By Steve Graham

“When you become a leader, success is all about growing others.”

– Jack Welch

Jack Welch, the CEO who famously built General Electric (GE) to a successful model for corporate management excellence, recently passed away. Many believe he left an inspirational legacy of leadership and success for others to emulate. His passing inspired me to address one of his core beliefs – the essence of successful leadership centers on aligning a company culture around the growth of its people, with a focus on shared results.

Welch proved that with the right people you can accomplish the seemingly impossible. His actions implied that for him, individual and company growth was the foundation of success. After he staffed GE with the best and the brightest, he famously raised the bar.

  • First, he pushed his direct reports by regularly setting audacious goals, like becoming number one or number two in every one of their markets, divesting of those businesses that could not hit the mark. GE Sold 71 businesses in his first two years as CEO.
  • Then, never content with allowing people to rest on their laurels, GE began rewarding those who showed personal growth. GE was one of the first to offer stock options tying leaders to company results and removing the poorest performers from the company.

As I reflect on his legacy, there are several important messages worth highlighting that we embrace every day in the work that we do with our clients:

Growing your team members’ skills and responsibilities expands your reach

  • At first it seems counter-intuitive, but the more you can delegate the more you can accomplish. The keys to delegating more effectively are twofold. First, carefully select those who are capable to assume appropriate responsibilities for you. Then, clearly articulate the standards they must meet to complete work. As you grow the skill set of your team, the more you will get done together.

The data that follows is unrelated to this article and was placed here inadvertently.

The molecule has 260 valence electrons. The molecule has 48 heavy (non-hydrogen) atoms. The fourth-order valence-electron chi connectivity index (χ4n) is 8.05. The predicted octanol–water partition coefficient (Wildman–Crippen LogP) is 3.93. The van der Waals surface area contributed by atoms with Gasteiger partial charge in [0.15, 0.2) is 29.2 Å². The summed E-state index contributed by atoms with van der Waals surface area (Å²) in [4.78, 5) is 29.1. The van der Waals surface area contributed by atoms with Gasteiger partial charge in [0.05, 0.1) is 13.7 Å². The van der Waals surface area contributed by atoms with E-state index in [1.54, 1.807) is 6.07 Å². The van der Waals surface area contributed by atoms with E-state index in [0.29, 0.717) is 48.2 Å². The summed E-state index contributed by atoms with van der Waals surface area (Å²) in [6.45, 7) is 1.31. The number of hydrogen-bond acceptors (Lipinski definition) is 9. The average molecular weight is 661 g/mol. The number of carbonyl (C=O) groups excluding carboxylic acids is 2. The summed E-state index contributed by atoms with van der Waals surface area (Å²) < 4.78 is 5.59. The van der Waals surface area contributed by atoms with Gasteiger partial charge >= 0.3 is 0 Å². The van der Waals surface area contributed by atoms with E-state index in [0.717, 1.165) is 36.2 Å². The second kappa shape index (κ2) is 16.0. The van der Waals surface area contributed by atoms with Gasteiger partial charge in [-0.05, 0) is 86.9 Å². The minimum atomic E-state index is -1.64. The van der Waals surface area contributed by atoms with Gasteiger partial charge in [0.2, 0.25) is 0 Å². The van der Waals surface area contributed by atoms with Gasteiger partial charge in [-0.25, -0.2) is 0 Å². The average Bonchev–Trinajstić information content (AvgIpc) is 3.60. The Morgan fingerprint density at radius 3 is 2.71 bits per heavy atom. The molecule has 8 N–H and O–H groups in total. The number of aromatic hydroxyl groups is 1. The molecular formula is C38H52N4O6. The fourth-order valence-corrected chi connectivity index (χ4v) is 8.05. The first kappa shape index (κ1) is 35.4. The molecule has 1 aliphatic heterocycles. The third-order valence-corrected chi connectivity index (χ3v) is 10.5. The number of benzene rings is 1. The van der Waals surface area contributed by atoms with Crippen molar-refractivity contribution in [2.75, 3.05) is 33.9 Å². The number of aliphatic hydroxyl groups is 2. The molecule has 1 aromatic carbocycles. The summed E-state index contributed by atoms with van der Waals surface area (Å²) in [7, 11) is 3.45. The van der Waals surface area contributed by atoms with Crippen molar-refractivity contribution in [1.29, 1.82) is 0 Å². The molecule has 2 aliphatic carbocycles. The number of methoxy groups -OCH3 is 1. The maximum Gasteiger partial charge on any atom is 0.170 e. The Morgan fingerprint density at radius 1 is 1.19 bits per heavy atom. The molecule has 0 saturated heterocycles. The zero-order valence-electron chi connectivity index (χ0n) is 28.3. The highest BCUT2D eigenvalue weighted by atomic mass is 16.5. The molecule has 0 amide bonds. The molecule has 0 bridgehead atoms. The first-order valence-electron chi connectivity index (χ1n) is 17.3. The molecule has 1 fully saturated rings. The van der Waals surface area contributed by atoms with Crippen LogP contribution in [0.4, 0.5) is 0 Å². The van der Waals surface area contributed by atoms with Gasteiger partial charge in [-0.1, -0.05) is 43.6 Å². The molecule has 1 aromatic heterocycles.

• None of us is perfect. Use insight, like the assessments we provide, to learn what you do well and do more of that work. Then for the things you don’t do well, either find others whose strengths can complement you, or find another source to do those things for you.

You become more attractive to customers by expanding capability of your team

  • Your team members are your face to the community. They are your brand. By growing the knowledge and expertise on your team you can offer more options, better support, and faster response.
  • Building on the skills available enables your business to service more needs, more efficiently, easing scheduling challenges.

You can improve the stability of your team

  • By serving the development needs of employees you also create a desirable and attractive workplace for potential candidates. Typically, millennials and Gen-Zs actively seek opportunities to develop.
  • Since offering opportunities to build on their skill set is an incentive for your team members to stay, you can lower turnover which can be costly.

You can’t deny the financial success of Jack Welch’s reign at GE. The year before he became CEO, GE recorded annual revenues just under $27 billion – the year before he left revenue was almost $130 billion. Of course there was a cost to this success.

  • I’ve heard that at times the demands made employees feel like they were working in a pressure cooker.
  • He was also one of the first to remove poor performers from a business even when it was profitable. Those who lost their employment were not always enamored with Mr. Welch.

Regardless, there are some positive lessons we can learn from his leadership example. It is important for each business owner or business leadership team to form a clear definition of their desired mission, vision, and core team values and then take the appropriate actions to nurture and sustain the culture.